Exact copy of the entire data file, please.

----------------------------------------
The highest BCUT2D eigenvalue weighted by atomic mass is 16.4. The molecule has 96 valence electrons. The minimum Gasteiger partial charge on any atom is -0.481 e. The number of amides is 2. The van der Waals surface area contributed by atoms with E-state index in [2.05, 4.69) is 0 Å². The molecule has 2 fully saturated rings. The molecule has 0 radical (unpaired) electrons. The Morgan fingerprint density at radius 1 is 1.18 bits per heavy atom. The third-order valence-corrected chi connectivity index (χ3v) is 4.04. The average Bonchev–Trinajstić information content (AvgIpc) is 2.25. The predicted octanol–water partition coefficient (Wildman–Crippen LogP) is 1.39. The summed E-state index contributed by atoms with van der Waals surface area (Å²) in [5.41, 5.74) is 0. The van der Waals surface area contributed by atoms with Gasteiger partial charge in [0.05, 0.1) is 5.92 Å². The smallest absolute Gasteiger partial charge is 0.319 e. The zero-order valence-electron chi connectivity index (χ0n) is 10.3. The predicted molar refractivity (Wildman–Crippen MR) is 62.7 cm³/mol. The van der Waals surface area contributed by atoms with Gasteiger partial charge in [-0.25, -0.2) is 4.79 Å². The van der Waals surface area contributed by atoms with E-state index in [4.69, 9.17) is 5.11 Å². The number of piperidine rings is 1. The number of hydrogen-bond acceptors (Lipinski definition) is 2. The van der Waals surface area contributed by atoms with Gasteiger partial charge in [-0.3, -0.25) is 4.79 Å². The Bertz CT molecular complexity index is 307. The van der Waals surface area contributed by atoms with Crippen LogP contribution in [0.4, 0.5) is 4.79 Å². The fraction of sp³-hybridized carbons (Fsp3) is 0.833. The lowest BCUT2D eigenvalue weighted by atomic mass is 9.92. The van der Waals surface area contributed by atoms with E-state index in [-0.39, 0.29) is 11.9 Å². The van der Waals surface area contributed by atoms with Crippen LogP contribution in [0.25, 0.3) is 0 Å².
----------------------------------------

The highest BCUT2D eigenvalue weighted by atomic mass is 16.4. The molecule has 96 valence electrons. The minimum Gasteiger partial charge on any atom is -0.481 e. The number of amides is 2. The van der Waals surface area contributed by atoms with E-state index in [2.05, 4.69) is 0 Å². The molecule has 2 fully saturated rings. The molecule has 0 radical (unpaired) electrons. The Morgan fingerprint density at radius 1 is 1.18 bits per heavy atom. The third-order valence-corrected chi connectivity index (χ3v) is 4.04. The average Bonchev–Trinajstić information content (AvgIpc) is 2.25. The predicted octanol–water partition coefficient (Wildman–Crippen LogP) is 1.39. The summed E-state index contributed by atoms with van der Waals surface area (Å²) in [5.41, 5.74) is 0. The van der Waals surface area contributed by atoms with Gasteiger partial charge in [0.05, 0.1) is 5.92 Å². The smallest absolute Gasteiger partial charge is 0.319 e. The zero-order valence-electron chi connectivity index (χ0n) is 10.3. The predicted molar refractivity (Wildman–Crippen MR) is 62.7 cm³/mol. The van der Waals surface area contributed by atoms with Gasteiger partial charge in [-0.25, -0.2) is 4.79 Å². The van der Waals surface area contributed by atoms with E-state index in [4.69, 9.17) is 5.11 Å². The number of piperidine rings is 1. The number of hydrogen-bond acceptors (Lipinski definition) is 2. The van der Waals surface area contributed by atoms with Gasteiger partial charge in [-0.3, -0.25) is 4.79 Å². The Bertz CT molecular complexity index is 307. The van der Waals surface area contributed by atoms with Crippen LogP contribution in [0.4, 0.5) is 4.79 Å². The fraction of sp³-hybridized carbons (Fsp3) is 0.833. The lowest BCUT2D eigenvalue weighted by atomic mass is 9.92. The van der Waals surface area contributed by atoms with E-state index in [-0.39, 0.29) is 11.9 Å². The van der Waals surface area contributed by atoms with Crippen LogP contribution in [0.25, 0.3) is 0 Å².